The modes of draining must be guided to a great extent by circumstances; wherever stones are abundant on land, the most economical way to dispose of them, is to use them for drainage. I have also used with great success, in a wet sandy subsoil, where digging was easily done, brush, from adjacent woods cut off, and trod firmly 2 feet deep in the bottom of drains 5 feet deep, overlaying the brush with straw or meadow hay before covering in. Drains so made, have answered well for nearly a dozen years, and in situations where no other material offers, they will at least answer a temporary purpose. But unquestionably, when at all attainable, at anything like reasonable cost, the cheapest and most thorough draining is by tile. We use here the ordinary horse-shoe tile; 3 inch size for the laterals, and from 5 to 6 inch for the mains. On stiff clayey soils, we make our lateral drains 3 feet deep, and from 15 to 18 feet apart; on soils with less compact subsoils, from 20 to 25 feet distant. We find it cheaper to use the horse-shoe than the sole tile; in lieu of the sole we cut common hemlock boards in 4 pieces; that is, cut them through the middle, and split these again making a board, thus cut, run about 50 feet; these are placed in the bottom of the drains, and prevent the sagging of the tiles in any particular spot that might be soft. We are particularly careful to place, after setting, a piece of sod, grass down, over the joinings of the tiles, to prevent the soil from getting in and stopping up the drainage.

The manner of constructing stone drains, is governed by the character of the stone on hand; if round, they are best made as rubble drains, (fig. 1); but if flat, which is much the best, they are made as represented by fig. 2. But in either case, the same care must be exercised in covering over the top, thoroughly, with sod, shavings, straw, or some similar material, in quantity sufficient to prevent the soil from washing in and filling up the cavity.

Preparation of the Ground

Assuming that the ground on which the garden is to be formed is in sod, the best time to begin operations is in September, October, or November. If draining is necessary, that should be first completed. Before the sod is plowed, it would greatly assist its rotting, if horse manure can be obtained, to spread it over the surface, to the depth of two or three inches. In plowing the sod under, care should be taken to have it laid as flat as possible; this can be best done by plowing shallow, and at this time there is no particular necessity for deep plowing.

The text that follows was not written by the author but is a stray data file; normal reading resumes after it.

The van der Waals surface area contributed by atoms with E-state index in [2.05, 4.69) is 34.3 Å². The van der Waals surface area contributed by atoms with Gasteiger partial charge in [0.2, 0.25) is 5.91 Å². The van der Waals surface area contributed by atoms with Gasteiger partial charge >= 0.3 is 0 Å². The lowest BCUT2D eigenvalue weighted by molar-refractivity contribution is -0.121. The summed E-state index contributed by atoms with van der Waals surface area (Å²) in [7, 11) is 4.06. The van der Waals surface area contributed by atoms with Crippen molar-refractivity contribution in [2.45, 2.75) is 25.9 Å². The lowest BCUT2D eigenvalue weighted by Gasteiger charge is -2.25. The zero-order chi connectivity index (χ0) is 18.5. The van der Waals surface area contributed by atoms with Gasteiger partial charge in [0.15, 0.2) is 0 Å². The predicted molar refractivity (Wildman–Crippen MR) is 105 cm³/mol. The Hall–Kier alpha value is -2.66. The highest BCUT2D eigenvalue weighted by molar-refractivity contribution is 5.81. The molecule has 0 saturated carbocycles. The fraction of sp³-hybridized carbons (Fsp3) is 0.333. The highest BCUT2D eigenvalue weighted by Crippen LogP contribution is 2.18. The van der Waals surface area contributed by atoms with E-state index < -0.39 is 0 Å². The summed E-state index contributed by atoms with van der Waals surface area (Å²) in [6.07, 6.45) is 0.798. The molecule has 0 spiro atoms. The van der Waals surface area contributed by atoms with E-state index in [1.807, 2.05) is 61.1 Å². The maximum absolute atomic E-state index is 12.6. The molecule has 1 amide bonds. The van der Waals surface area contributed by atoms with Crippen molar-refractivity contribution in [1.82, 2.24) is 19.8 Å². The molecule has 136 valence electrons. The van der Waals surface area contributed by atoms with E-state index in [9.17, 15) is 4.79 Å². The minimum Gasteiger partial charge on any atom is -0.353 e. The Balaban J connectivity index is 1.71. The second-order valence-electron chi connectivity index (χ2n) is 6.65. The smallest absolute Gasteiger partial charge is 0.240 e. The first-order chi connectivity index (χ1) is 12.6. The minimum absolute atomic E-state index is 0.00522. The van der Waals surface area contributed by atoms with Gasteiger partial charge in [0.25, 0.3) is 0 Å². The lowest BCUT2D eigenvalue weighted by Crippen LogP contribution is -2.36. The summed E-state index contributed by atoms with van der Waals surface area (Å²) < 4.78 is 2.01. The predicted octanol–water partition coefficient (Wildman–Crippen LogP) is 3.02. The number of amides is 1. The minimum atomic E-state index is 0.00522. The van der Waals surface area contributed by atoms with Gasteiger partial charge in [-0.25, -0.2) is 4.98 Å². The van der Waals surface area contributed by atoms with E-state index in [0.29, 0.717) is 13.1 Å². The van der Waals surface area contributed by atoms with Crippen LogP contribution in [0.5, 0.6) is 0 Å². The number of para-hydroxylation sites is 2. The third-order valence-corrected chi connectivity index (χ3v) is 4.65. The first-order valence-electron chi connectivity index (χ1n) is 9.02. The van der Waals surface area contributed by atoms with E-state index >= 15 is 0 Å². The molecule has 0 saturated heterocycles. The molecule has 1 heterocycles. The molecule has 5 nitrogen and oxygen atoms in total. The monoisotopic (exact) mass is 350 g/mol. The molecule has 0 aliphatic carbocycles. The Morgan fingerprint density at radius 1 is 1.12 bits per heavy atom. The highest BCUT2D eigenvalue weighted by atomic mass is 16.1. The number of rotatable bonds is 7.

After plowing, we find it advantageous to flatten down the furrows, by running over with the back of the harrow; this mellows the soil so that it fills up the crevices left between the furrows, and hastens the decomposition of the sod. If the plowing has been done early enough in the fall, so that the sod has had time to rot the same season, it will facilitate the operations of next spring to cross plow and thoroughly harrow; but if too late, this had better be deferred until spring. After the ground has been well broken up by this second plowing and harrowing, it should again be manured over the whole surface with rough stable manure, as much as can well be procured; there is rarely danger of getting too much, and the third plowing takes place, followed this time by the subsoiler.

I have always found it best, in breaking in new ground to crop with Potatoes, Corn, or late Cabbages the first season—it rarely indeed happens that any amount of labor or manuring can so prepare the ground, the first season, as to bring it to that high degree of tilth necessary for growing garden vegetables as they should be grown, and any attempt to do so, will result in a meagre crop, which will not pay—at least in such districts as New York, where there is always abundance of products of the first quality. It must not be expected that the crops of Potatoes, etc., will give much profit for this unusual outlay in preparation and manure, for they certainly will not, and the beginner must be content to wait for his profits until the second season; these are certain to be realized if these preparations have been properly made, hence it will be seen the necessity for capital in this business, for the returns, though highly remunerative, are not quick.